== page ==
Read the article written by Southampton Sight volunteer Dorothy Oliver who is visually impaired, discussing her experience of singing with Southampton Choral Society. Very inspiring!click on Southampton Choral Society Article   

or read below

Choral Member, Dorothy Oliver shares her inspiring
story of never giving up on joining a Choral Society despite previous knock backs.
I joined Southampton Choral Society in January 2015. At first it was rather daunting,
but following a chat with our musical director, Peter Gambie, I soon felt very much at
home. In April we were to perform Requiems by Campra and Faure. My first
reaction was “How am I going to get all the words transcribed into Braille?” This
however, was soon rectified by Rosaleen Wilkinson, the choir membership secretary,
who said “Don’t worry I can type what you need”. Now, if they don’t have the score,
Rosaleen types the words which are then sent to Heather at the RNIB library for
transcribing into Braille.
We are an auditioned choir of approximately 120 singers. Other works we have
performance include Verdi and Mozart Requiems, Dream of Gerontius by Elgar,
Works by Haydn and most recently Rossini. It is fantastic to be part of such a
friendly choir.
I don’t receive any preferential treatment because of my disability for which I’m
pleased. I had to undergo an audition the same as everyone else. Being part of a
choir involves commitment as we have to attend rehearsals in preparation for
A number of years ago, I was at college in another part of the country. I attended an
audition and was told that although I had a nice voice I could not be in the
choir. When one of the tutors tackled the secretary she said: “We can’t have a blind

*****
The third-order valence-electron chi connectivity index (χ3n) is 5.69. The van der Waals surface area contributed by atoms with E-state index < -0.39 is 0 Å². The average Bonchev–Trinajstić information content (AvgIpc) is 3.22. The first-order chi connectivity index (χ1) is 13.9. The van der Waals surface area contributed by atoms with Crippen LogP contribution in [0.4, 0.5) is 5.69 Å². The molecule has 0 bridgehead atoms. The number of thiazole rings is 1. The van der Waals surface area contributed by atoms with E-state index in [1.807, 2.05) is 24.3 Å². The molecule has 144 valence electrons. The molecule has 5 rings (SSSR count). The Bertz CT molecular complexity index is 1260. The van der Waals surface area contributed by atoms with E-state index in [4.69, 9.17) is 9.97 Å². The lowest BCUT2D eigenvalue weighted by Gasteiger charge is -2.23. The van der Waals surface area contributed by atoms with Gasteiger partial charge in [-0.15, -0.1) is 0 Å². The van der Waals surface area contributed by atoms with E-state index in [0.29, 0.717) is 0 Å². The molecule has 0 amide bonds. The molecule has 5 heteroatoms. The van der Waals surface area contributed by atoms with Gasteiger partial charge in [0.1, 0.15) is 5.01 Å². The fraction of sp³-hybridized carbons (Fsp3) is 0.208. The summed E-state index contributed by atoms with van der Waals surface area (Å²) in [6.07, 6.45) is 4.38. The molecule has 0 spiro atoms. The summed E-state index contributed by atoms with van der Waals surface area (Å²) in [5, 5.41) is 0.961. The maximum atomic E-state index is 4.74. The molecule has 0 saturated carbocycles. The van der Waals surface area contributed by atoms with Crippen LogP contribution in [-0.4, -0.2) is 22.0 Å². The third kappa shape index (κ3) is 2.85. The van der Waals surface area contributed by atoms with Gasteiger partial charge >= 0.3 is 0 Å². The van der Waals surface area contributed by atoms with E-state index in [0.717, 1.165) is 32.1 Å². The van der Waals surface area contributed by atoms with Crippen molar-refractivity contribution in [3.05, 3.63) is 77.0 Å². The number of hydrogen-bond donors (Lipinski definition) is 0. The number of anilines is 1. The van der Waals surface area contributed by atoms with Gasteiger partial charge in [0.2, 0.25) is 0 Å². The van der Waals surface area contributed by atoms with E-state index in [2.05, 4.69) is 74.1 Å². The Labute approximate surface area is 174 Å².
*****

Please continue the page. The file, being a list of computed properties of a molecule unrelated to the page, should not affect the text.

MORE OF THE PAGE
person in the choir. She may come in at the wrong place. John Rutter is conducting
our next concert so it would not look good to a professional conductor.” I’m sure
John wouldn’t have cared who was singing in the concert as long as they knew the
work, but I felt very downcast at the time. I’m so glad to have overcome this by trying
I enjoy singing very much and feel so privileged to belong to this large choir. Our
conductor has been a great support to my needs and his understanding I value very
much. He wanted me to write something in order to attract others who are visually
impaired who may feel this is something they can be involved in too. I don’t read
music but we have practice CDS or use Midi files which are very helpful.
This has been a fantastic experience for me and one I’m so glad to be part of. I
wanted to share my story as other visually impaired people out there may wish to
join a choir but are not sure where to start! Yes, it can be off-putting especially if
you’ve had a bad experience. I’m sharing this to let everyone know that all choir
committees and conductors are not the same. Most, I’m pleased to say, they look
beyond the disability!
So anyone out there who’s thinking of joining a choir or anything else for that matter,
Go for it! There’s nothing to lose. I’m glad to have taken the plunge!
Lastly and most importantly, I’m not writing this for my own glory. I want to thank the
people in the choir who have helped to make it possible for me to take an active
part. Firstly, to Peter Gambie, our conductor, for giving me this opportunity, secondly
to Rosaleen Wilkinson, the membership secretary, for her invaluable work in
laboriously typing large works. I could not have done it without her and finally, to
Heather at RNIB Library for her support in assisting me in getting material
transcribed into braille. Thank you all most sincerely from the bottom of my heart.
Peter Gambie from the Southampton Choral Society Director said: “One of my core
beliefs is that music should be open to everyone. Dorothy has a lovely voice which
fits in with the choir, she’s also very musical. The fact that she’s blind is not important
in terms of her belonging to our choir. Now that she’s moved house, she’s added an
extra layer of complexity to her membership because she has to do a 50-mile round
trip. I admire her commitment and her ability to overcome a host of practical issues,
such as getting Braille copies of the music we’re singing.”
Southampton Choral Society prides itself on being

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